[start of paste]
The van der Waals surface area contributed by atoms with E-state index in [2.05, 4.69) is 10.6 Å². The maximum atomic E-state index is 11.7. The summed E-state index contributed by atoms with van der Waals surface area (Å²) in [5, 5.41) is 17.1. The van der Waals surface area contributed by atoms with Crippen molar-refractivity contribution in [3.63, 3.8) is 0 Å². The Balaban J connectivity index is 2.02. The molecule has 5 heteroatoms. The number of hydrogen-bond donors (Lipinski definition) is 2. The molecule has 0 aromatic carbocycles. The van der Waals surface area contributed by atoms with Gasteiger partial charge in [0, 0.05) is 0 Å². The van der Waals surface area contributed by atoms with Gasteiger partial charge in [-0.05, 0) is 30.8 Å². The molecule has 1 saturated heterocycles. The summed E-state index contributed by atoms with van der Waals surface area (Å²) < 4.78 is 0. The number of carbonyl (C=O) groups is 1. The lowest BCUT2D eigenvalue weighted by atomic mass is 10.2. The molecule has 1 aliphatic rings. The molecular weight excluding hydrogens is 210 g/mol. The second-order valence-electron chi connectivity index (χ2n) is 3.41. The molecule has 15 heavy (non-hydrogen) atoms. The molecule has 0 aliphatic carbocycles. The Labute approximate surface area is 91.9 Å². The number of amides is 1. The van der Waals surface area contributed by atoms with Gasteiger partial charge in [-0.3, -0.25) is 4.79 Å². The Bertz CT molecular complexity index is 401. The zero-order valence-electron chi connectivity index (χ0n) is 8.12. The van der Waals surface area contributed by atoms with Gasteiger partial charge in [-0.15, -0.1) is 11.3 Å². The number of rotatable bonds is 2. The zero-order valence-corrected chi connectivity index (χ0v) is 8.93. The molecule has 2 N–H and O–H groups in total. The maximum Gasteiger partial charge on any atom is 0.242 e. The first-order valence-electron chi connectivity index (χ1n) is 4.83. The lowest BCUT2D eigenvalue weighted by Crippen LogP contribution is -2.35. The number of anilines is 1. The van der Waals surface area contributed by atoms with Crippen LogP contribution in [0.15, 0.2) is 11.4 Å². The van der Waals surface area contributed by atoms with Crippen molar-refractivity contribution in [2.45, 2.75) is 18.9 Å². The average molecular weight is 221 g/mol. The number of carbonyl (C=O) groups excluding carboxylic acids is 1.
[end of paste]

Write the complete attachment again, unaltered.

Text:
The van der Waals surface area contributed by atoms with E-state index in [2.05, 4.69) is 10.6 Å². The maximum atomic E-state index is 11.7. The summed E-state index contributed by atoms with van der Waals surface area (Å²) in [5, 5.41) is 17.1. The van der Waals surface area contributed by atoms with Crippen molar-refractivity contribution in [3.63, 3.8) is 0 Å². The Balaban J connectivity index is 2.02. The molecule has 5 heteroatoms. The number of hydrogen-bond donors (Lipinski definition) is 2. The molecule has 0 aromatic carbocycles. The van der Waals surface area contributed by atoms with Gasteiger partial charge in [0, 0.05) is 0 Å². The van der Waals surface area contributed by atoms with Gasteiger partial charge in [-0.05, 0) is 30.8 Å². The molecule has 1 saturated heterocycles. The summed E-state index contributed by atoms with van der Waals surface area (Å²) < 4.78 is 0. The number of carbonyl (C=O) groups is 1. The lowest BCUT2D eigenvalue weighted by atomic mass is 10.2. The molecule has 1 aliphatic rings. The molecular weight excluding hydrogens is 210 g/mol. The second-order valence-electron chi connectivity index (χ2n) is 3.41. The molecule has 15 heavy (non-hydrogen) atoms. The molecule has 0 aliphatic carbocycles. The Labute approximate surface area is 91.9 Å². The number of amides is 1. The van der Waals surface area contributed by atoms with Gasteiger partial charge in [-0.3, -0.25) is 4.79 Å². The Bertz CT molecular complexity index is 401. The zero-order valence-electron chi connectivity index (χ0n) is 8.12. The van der Waals surface area contributed by atoms with Gasteiger partial charge in [-0.15, -0.1) is 11.3 Å². The number of rotatable bonds is 2. The zero-order valence-corrected chi connectivity index (χ0v) is 8.93. The molecule has 2 N–H and O–H groups in total. The maximum Gasteiger partial charge on any atom is 0.242 e. The first-order valence-electron chi connectivity index (χ1n) is 4.83. The lowest BCUT2D eigenvalue weighted by Crippen LogP contribution is -2.35. The number of anilines is 1. The van der Waals surface area contributed by atoms with Crippen LogP contribution in [0.15, 0.2) is 11.4 Å². The van der Waals surface area contributed by atoms with Crippen molar-refractivity contribution in [2.45, 2.75) is 18.9 Å². The average molecular weight is 221 g/mol. The number of carbonyl (C=O) groups excluding carboxylic acids is 1.